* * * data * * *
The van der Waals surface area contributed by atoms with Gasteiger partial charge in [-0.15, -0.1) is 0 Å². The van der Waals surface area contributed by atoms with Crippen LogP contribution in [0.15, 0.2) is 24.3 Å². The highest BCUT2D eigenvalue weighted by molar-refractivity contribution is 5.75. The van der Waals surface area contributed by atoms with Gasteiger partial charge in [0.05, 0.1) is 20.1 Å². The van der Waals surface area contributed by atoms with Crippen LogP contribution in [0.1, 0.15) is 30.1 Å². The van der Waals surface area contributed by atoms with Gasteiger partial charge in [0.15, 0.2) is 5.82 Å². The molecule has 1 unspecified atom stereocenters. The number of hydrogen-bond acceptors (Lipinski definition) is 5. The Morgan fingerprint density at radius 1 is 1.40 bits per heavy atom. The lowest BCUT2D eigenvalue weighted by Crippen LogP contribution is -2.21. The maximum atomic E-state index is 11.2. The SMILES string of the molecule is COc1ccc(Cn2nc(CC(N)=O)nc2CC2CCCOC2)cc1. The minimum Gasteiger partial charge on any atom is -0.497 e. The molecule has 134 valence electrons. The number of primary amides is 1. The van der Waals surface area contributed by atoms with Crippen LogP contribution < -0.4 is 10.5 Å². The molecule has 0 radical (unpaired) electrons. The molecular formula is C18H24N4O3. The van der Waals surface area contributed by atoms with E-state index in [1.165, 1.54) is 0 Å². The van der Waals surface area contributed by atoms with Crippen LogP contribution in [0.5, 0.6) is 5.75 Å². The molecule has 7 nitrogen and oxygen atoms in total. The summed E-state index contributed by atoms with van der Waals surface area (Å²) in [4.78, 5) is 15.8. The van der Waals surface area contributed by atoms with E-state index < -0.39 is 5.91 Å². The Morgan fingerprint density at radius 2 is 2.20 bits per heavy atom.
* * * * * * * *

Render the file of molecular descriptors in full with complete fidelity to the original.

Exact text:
The van der Waals surface area contributed by atoms with Gasteiger partial charge in [-0.15, -0.1) is 0 Å². The van der Waals surface area contributed by atoms with Crippen LogP contribution in [0.15, 0.2) is 24.3 Å². The highest BCUT2D eigenvalue weighted by molar-refractivity contribution is 5.75. The van der Waals surface area contributed by atoms with Gasteiger partial charge in [0.05, 0.1) is 20.1 Å². The van der Waals surface area contributed by atoms with Crippen LogP contribution in [0.1, 0.15) is 30.1 Å². The van der Waals surface area contributed by atoms with Gasteiger partial charge in [0.15, 0.2) is 5.82 Å². The molecule has 1 unspecified atom stereocenters. The number of hydrogen-bond acceptors (Lipinski definition) is 5. The Morgan fingerprint density at radius 1 is 1.40 bits per heavy atom. The lowest BCUT2D eigenvalue weighted by Crippen LogP contribution is -2.21. The maximum atomic E-state index is 11.2. The SMILES string of the molecule is COc1ccc(Cn2nc(CC(N)=O)nc2CC2CCCOC2)cc1. The minimum Gasteiger partial charge on any atom is -0.497 e. The molecule has 134 valence electrons. The number of primary amides is 1. The van der Waals surface area contributed by atoms with Crippen LogP contribution < -0.4 is 10.5 Å². The molecule has 0 radical (unpaired) electrons. The molecular formula is C18H24N4O3. The van der Waals surface area contributed by atoms with E-state index in [1.165, 1.54) is 0 Å². The van der Waals surface area contributed by atoms with Crippen LogP contribution in [0.5, 0.6) is 5.75 Å². The molecule has 7 nitrogen and oxygen atoms in total. The summed E-state index contributed by atoms with van der Waals surface area (Å²) in [4.78, 5) is 15.8. The van der Waals surface area contributed by atoms with E-state index < -0.39 is 5.91 Å². The Morgan fingerprint density at radius 2 is 2.20 bits per heavy atom.